extra pieces out, the game will be over.} 25. Nb2 Bd7 ({The computer likes the
following line significantly better, but again, at this point it doesn’t
really matter.} 25… Ng4 26. Rg2 f5) 26. Nc4 Bb5 {By pinning the piece, I
guarantee a trade. The more pieces I trade, the more weight my two extra
pieces have.} 27. d3 Nhf5 28. Bxf5 Nxf5 29. a4 Bxc4 30. dxc4 Rb8 {There’s not
much left to say.} 31. Rb2 Bxf4 32. Kg2 Nd4 {And with more pawns dropping soon,
White resigns. This was a fascinating game to play, and if I’m completely
honest, I overlooked the Bb5+ line at the beginning. At the same time, my
intuition told me it had to be good regardless, and the computer confirmed I
was right.} 0-1

Conclusions

I need to point something out explicitly here, just to make sure there is no chance of misunderstanding: I did not win this game because I memorized the opening trap I showed at the beginning.  Not even close.  Honestly, I didn’t even have it memorized: I knew the first four moves, but I had to look up the finish.  I kept playing better defensive moves than Nxf7.

Anyway, it wasn’t about memory but about pattern recognition.  The position seemed familiar, and several candidate moves popped to my head almost instantly.  This is why studying master games is so important: you learn patterns that you can use in different positions.  Rather than trying to memorize things, I try to understand the logic behind the moves.

Besides, even with the opening coming out nicely, I was only up one pawn.  It was the follow-up that added more and more, until my advantage was unquestioned.  You need not memorize reams of theory, but if you understand the ideas, you can do amazing.

4 thoughts on “Game 9: Zicfun-SmithyQ: A Very Crazy Opening

  1. Gringo

    1. This is a crazy game. Your qeen had a chance to take a pawn on move 10, but you kept attacking the bishop. Any particular reason?

    2. I have the Opening Courses 1&2. Though I did notice that Smirnov’s book mentions these openings.

    Against 1.e4:
    Marshall counter-attack in the Ruy Lopez
    Sveshnikov variation of Sicilian Defence
    Berling Defence of Ruy Lopez
    Petroff’s Defence

    Against 1. d4:
    Nimzo-Indian
    Queen’s Indian Defence
    Grunfeld Defence

    Do you have any thoughts on these. I quickly glanced but I thought these openings might not have been in the practical part of the opening labs or at least opening lab 2.

    I just picked KID as black and although it’s not easy to get crushed I think the locked chains from earth to the moon and turning me off. I want to practice more open games to improve strategical game play and learn to attack weaknesses. I am not planning to spend much time on openings but rather put my effort into something or play it that doesn’t require too much maintenance. When I do play KID it’s generally based on principles rather than any variations so to me it doesn’t matter. So what would be your recommendation about openings that I don’t have to keep upgrading? You seem to be getting turned off from Nimzo-Indian & Bogo-Indian due to them being easily avoidable.

    Gringo

  2. JP Post author

    1. I’m already up a pawn, but I’m well behind in development. Spending more time to take more pawns is a sure-fire way of getting in trouble. That’s why I push back the Bishop instead, which also threatens b5 and c5 with a fork.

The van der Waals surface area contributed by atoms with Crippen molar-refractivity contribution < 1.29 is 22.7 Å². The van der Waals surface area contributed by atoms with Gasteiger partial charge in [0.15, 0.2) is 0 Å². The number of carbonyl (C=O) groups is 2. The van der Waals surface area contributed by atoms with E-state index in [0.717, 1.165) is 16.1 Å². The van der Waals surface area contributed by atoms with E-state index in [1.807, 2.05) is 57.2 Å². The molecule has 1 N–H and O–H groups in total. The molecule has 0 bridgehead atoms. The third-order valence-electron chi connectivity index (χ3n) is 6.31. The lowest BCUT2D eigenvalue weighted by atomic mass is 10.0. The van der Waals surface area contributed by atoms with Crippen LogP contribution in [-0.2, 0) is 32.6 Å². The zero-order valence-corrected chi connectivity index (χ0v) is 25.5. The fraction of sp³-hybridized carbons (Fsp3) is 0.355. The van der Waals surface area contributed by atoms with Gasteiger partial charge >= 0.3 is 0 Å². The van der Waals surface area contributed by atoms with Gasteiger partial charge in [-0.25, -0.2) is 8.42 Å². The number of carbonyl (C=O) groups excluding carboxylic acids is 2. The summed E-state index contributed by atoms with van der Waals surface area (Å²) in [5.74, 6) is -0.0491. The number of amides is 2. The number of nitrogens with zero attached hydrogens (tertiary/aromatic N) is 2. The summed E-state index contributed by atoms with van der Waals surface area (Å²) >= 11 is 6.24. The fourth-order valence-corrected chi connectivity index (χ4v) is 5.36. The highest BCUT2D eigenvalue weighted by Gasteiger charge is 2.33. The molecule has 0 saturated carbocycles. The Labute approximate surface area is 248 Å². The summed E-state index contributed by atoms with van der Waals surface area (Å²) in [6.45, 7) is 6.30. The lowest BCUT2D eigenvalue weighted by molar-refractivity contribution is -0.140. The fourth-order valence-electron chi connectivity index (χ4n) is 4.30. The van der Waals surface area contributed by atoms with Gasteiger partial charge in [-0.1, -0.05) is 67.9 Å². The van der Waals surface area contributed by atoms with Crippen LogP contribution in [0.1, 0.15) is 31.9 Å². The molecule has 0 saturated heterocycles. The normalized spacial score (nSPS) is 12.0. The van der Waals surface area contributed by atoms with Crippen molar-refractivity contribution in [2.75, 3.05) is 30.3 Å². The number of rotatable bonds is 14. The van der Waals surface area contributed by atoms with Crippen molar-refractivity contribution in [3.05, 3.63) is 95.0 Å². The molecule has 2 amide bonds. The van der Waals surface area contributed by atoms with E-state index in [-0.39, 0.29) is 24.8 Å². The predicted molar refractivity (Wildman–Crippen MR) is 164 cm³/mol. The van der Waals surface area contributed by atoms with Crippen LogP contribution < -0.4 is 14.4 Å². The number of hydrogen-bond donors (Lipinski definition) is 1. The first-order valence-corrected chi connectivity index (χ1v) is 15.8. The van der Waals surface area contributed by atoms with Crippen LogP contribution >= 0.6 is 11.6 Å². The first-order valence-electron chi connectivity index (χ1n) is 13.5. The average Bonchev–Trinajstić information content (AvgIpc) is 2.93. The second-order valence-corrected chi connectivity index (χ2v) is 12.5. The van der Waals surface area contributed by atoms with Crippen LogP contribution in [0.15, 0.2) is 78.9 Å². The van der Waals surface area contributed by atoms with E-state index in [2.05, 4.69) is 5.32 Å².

2. I have a lot of thoughts here, so instead of trying to squeeze it into a comment, look for a post about openings in the next little bit.

    Always appreciate the comments, Gringo.

  3. Gringo

    I was a bit confused about you not capturing a pawn because of the principle of material. You didn’t take the pawn but now that I think about it could it be explained easily because you were in the opening stage and over there development and not moving same piece twice etc take precdence, and not pawn hunting? To me this seems to clear the mind of clutter and brings back a harmony of sorts.

    Had you completed the first stage of the game would you have considered taking the pawn? Or had the king been safer, or then it would have required concrete variational check due to pieces being in contact? The more I write the clearer my thinking seems to be getting. Maybe writing does consolidate thinking and iron out logical flaws.

    As for your article about opening, perhaps it may take a few themed sessions to get the pertinent questions answered. I am writing the kind of questions that confuse me so that it might give you ideas about the tragectory of your posts.

    1. Which openings for a players under expert levels.
    2. Are there openings that work at all levels?
    3. How does one know about opening transposing to another?
    4. Is there a ‘tree’ of openings with transpositions to have a clue about which openings to study in tandem?
    5. How does one know when black has achieved equality? What does it even mean? What about white keeping it’s first mover advantage?
    6. Is there a way to steer and opponent in a certain opening or are we at the mercy of opponents moves?

    This is all I could think of. A lot of these may be very basic questions but an older person I know is apt to say: Baby no cry, mama give no milk.

    Gringo

  4. JP Post author

    In that position, I never even considered taking the pawn, exactly for the reasons you outlined. In particular, my King is in the centre and White has centralized Knight, Bishop, Queen (if misplaced) and Rook. He will play f5 at some point and I could be in trouble. Since I’m already up a pawn, I need to consolidate before thinking about grabbing more. Besides, it’s not like White can easily protect it.

    I’ll have a post about my thoughts on the opening, covering some of your questions, up this weekend.